October 2, 2012
Whether you choose to do so based on:
- The clients ability to pay
- The complexity of case
- Or in a desire to bring in more business
I just feel that there are too many pitfalls to justify the practice.
I acknowledge that there is a significant portion of the population that cannot afford attorney fees yet do not qualify for pro-bono representation, but how do you decide who can afford to pay? On the flip side, using sliding fees as a marketing tool or alternative business model also has complications.
Here are some of the issues I have identified with sliding fees:
Objective v. Subjective Criteria—Determining who has the ability to pay is not as easy as it sounds. Do you use objective criteria such income or just go on a gut feeling based on they tell you? In my experience doing volunteer work, the objective screening used by the referring agency does not always send me clients who cannot pay. Some of my paying clients have less ability to pay than people referred to me as pro-bono clients. There are simply too many factual circumstances that go into ability to pay. Giving one person free or reduced services because they value it less than someone in similar circumstances is just not fair.
The Simple Case – I don’t believe that you can know whether or not a case is simple or easy until you actually start working on it and performing your due diligence. All too often I have thought a particular case to be simple only to find an issue later on that makes it not so. So if you are offering reduced rates for “simple” cases you have the choice of dealing with these issues at your cost when they come up or ignoring them to the client’s possible detriment. I believe profit motive incentivize towards the latter.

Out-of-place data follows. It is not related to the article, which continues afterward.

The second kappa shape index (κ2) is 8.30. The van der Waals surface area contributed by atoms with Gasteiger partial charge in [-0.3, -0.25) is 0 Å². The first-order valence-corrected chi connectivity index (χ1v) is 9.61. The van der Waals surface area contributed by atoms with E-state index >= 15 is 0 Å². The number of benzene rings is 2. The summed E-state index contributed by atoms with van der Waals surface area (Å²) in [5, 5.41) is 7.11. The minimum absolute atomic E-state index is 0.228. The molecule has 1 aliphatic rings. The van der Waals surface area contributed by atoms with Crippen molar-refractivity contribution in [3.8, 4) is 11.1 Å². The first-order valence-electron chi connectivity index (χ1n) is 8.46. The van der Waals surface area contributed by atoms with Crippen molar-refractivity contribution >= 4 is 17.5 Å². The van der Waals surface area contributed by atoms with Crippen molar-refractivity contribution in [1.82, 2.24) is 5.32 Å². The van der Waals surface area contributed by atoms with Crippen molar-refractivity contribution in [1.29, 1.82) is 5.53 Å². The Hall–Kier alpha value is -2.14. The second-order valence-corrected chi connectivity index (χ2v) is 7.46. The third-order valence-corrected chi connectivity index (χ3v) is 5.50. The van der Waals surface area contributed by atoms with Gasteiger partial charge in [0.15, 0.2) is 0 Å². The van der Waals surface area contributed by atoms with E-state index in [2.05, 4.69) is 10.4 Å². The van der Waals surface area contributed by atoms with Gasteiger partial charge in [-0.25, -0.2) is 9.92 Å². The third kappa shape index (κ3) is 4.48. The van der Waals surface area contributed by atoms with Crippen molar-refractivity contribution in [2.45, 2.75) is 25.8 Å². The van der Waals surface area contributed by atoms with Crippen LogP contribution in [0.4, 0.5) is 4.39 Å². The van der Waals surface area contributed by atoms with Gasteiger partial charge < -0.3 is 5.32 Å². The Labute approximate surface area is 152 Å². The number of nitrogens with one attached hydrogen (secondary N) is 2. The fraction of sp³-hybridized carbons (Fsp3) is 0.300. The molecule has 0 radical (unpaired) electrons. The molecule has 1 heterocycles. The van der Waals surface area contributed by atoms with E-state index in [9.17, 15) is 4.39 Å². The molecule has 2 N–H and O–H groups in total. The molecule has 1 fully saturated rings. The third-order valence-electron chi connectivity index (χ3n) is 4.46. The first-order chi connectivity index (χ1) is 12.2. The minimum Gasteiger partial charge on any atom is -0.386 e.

The Bait and Switch – Whether you use a low base fee with “ala carte” services, or advertise sliding scale without being upfront about the cost of representation, I just feel that this borders on the unethical. This quite simply creates a conflict of interest between containing costs and padding fees that I don’t think that even the most honest among us can manage.
Undermining the Market – Competition is the cornerstone of our free-market economy, but when I see someone offering significant reduced rates I have to wonder what is going on there. If you truly have struck upon some sort of efficiency or business model that makes that profitable, my hat is off to you. But I think more likely than not, attorneys who do that are engaging in one of the above or similar practices.